Project Northland

Overview

Project Northland is a prevention program that focuses specifically on alcohol use among youth. It is a multi-level program that looks at the influence of peers, family members, media, and community.

Target Problem 
  • Alcohol
Setting 
  • School
  • Community
Target Participants 
  • Students grades 6-12
  • Gender: Male and female

Assumptions and Outcomes

Main intermediate factor(s) assumed to influence substance abuse 
  • Peer influence
  • Functional meanings of alcohol use
  • Attitudes associated with alcohol
  • Parent-child alcohol-related communication
Underlying assumptions 
  • The influence of peers, family members, school, the media, and the community have been shown to play a critical role in promoting or discouraging alcohol use among teens
  • For this reason, Project Northland focuses on engaging not only students but also schools, families, and the larger community in one comprehensive prevention effort
Non-substance abuse outcomes 
  • Not documented, since the program is focused on alcohol use only

Program Structure

Lessons/activities 
  • The curriculum is divided into two phases in which for each grade level there is a set of lessons that incorporates students, parents, peers, and community members:
  1. Phase I (for middle school students, grades 6, 7 and 8)
  2. Phase II (for high school students, grades 9, 11, and 12—no program for grade 10)
Curriculum coverage 
  • The program includes lessons for students, family members, peers, and community members
Staffing  
  • Providers/facilitators: Typically, the program is run by a teacher who has been trained by Project Northland. Since the curriculum has family and community member components, the teacher has to facilitate the lessons for them as well.
  • Training needed: Yes, Project Northland requires a one-day training for each level that a prospective provider plans to offer.

 

Previous Implementations

History 
  • Project Northland has been implemented in more than 4,000 sites and more than 10 countries
  • It has also been implemented among Native American tribal communities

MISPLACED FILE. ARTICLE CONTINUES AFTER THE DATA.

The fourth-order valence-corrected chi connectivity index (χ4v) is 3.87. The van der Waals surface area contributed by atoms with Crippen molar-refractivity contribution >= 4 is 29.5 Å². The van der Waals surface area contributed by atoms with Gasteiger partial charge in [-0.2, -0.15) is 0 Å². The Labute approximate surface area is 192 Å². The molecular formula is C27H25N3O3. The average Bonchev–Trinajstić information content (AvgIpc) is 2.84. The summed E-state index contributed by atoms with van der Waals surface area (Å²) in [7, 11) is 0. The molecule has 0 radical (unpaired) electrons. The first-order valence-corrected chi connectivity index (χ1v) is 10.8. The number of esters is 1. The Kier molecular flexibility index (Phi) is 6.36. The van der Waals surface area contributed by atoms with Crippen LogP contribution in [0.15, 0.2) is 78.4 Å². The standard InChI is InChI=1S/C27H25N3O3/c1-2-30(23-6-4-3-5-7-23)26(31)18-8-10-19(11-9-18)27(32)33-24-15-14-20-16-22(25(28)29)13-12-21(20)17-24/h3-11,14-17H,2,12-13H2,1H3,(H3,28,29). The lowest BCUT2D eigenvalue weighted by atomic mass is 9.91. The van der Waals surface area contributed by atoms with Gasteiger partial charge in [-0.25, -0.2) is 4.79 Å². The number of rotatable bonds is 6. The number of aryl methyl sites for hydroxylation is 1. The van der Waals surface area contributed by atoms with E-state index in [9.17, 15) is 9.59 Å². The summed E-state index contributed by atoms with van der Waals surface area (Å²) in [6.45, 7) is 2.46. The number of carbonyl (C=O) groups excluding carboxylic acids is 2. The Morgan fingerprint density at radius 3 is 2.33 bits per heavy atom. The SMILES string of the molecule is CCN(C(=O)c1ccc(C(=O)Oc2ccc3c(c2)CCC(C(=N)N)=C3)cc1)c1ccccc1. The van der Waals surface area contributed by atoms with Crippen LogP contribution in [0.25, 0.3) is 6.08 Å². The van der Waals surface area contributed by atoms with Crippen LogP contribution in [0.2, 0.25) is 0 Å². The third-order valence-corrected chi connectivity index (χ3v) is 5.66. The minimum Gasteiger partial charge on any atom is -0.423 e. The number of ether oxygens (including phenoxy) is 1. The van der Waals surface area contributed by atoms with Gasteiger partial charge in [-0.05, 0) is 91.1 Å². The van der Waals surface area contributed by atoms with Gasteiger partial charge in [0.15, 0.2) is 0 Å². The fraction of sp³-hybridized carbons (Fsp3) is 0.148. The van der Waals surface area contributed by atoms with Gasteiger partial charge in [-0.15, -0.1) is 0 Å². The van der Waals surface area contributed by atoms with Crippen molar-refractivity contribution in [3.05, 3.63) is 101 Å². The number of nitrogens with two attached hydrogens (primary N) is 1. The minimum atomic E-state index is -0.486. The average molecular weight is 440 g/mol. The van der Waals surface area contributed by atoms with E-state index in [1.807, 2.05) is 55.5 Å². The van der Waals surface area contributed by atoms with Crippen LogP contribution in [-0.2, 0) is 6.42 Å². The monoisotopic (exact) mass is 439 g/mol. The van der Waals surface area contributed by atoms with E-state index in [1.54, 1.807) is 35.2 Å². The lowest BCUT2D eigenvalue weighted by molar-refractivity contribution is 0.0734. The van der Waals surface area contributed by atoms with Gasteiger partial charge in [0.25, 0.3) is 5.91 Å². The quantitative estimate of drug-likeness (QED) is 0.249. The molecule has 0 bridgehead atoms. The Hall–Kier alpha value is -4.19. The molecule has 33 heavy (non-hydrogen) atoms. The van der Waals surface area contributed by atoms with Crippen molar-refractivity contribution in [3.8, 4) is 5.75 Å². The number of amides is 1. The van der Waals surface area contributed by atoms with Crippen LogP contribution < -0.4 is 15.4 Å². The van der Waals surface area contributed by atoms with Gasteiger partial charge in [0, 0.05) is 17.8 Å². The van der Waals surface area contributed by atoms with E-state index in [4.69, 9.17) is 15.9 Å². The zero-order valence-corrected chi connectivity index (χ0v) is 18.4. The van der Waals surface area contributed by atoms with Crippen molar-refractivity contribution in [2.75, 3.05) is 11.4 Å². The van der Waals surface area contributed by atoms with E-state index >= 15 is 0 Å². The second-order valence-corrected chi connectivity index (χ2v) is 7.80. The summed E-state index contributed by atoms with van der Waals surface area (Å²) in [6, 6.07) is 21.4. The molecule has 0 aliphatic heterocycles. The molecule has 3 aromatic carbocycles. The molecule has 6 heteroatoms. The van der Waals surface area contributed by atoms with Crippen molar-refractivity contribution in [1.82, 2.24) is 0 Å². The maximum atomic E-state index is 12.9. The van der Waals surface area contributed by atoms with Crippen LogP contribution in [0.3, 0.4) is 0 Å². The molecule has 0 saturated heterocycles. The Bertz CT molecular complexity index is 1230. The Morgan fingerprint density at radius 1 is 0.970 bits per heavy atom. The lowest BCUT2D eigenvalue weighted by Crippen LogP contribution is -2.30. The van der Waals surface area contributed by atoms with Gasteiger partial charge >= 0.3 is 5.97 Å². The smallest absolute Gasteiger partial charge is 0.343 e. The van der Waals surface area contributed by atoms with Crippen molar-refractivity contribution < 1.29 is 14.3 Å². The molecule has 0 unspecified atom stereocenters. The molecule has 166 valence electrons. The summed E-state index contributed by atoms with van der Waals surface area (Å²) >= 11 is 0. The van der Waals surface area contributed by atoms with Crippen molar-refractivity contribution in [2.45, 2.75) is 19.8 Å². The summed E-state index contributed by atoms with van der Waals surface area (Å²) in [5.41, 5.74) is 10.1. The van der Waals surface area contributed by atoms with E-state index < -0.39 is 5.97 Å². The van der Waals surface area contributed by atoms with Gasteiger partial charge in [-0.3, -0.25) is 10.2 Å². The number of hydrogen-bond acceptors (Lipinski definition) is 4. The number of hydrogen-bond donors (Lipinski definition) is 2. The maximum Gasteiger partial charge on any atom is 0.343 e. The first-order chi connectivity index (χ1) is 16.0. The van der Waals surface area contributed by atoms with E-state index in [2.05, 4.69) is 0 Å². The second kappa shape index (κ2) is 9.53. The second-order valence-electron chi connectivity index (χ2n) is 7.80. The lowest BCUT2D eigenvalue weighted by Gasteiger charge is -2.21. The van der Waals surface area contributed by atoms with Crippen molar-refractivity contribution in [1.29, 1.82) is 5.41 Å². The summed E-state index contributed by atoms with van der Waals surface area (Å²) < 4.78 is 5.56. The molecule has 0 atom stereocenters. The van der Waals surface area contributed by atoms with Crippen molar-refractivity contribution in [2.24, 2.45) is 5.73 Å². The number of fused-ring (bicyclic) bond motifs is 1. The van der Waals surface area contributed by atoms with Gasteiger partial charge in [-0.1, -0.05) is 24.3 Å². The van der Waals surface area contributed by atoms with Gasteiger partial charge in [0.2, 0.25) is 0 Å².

Previous participants 
  • White
  • American Indian or Alaska Native
Cultural relevance for Hawai‘i 
0No contextual relevance
1Place-based or ethno-culture
2Place-based and ethno-culture
3Place-based or ethno-culture pertaining to Hawai'i
4Hawai'i-oriented contextual relevance

Note: This framework was based on a study which examined several nationally recognized prevention programs to determine whether any may have cultural relevance to the context of Hawai'i (Rehurer, Hiramatsu & Helm, 2008 ). We borrowed this framework and applied it to a more current list of EBPs. This approach looks at whether or not a program’s curriculum content was originated and developed with a certain place or culture in mind. A score of 0 (zero) indicates no specific reference to a place or an ethno-culture was included in the program’s development (no contextual cultural relevance) and a score of 4 (four) indicates that the program was developed either specifically for Hawai'i or was developed somewhere else but was then also adapted for "local" and/or Native Hawaiian cultures. Placement of a program on the continuum was based on the sample population listed in their study reports and included considerations of 1) whether the program was ever implemented with populations similar to the racial/ethnic composition of Hawai’i's population and 2) whether the program was ever adapted to meet the needs of a specified local or ethnic culture (for instance, was the curriculum has successfully implemented in Spanish or languages other than English?).

Ever implemented in Hawai‘i?  
  • Yes
Previous implementation in Hawai‘i 
LocationTime PeriodOrganization
Hawai'i County2010Hawai'i Police Department
Maui County2011–2016Institute for Family Enrichment
Is there any published study with Hawai‘i participants?  
  • No

Other

Contact Information 
  • For information about implementation, contact: Hazelden Publishing, 15251 Pleasant Valley Road, P.O. Box 176, Center City, MN 55012-0176, Phone: 800-328-9000, 651-213-4200
  • For information about research, contact: Kris Van Hoof-Haines, Phone: (651) 213-4331, Email: kvanhoof-haines@hazelden.org
  • Project Northland’s website:http://www.hazelden.org/web/go/projectnorthland
  • Project Northland on Substance Abuse and Mental Health Services Administration (SHAMSA)’s National Registry of Evidence-based Programs and Practices (NREPP): Project Northland

 

Reference 
  • Center on the Family, University of Hawai'i at Mānoa.  (2016).  Prevention Programs Online Survey, 2014–2016  (Tool C2 & D5)
  • Center on the Family, University of Hawai'i at Mānoa.  (2013).  Substance Abuse Prevention Resource Mapping Project
  • Rehuher, D., Hiramatsu, T., & Helm, S. (2008). Evidence-based youth drug prevention: a critique with implications for practice-based contextually relevant prevention in Hawai'i. Hawaii Journal of Public Health. 1(1): 52-61. Retrieved from http://health.hawaii.gov/hjmph/files/2013/09/Volume1.1.pdf
  • Yuan, S., Sabino, S., & Wongkaren, T. (2013). Final evaluation report: Strategic Prevention Framework State Incentive Grant, State of Hawaii, 2006-2012. Honolulu, HI: Center on the Family, University of Hawai’i at Mānoa.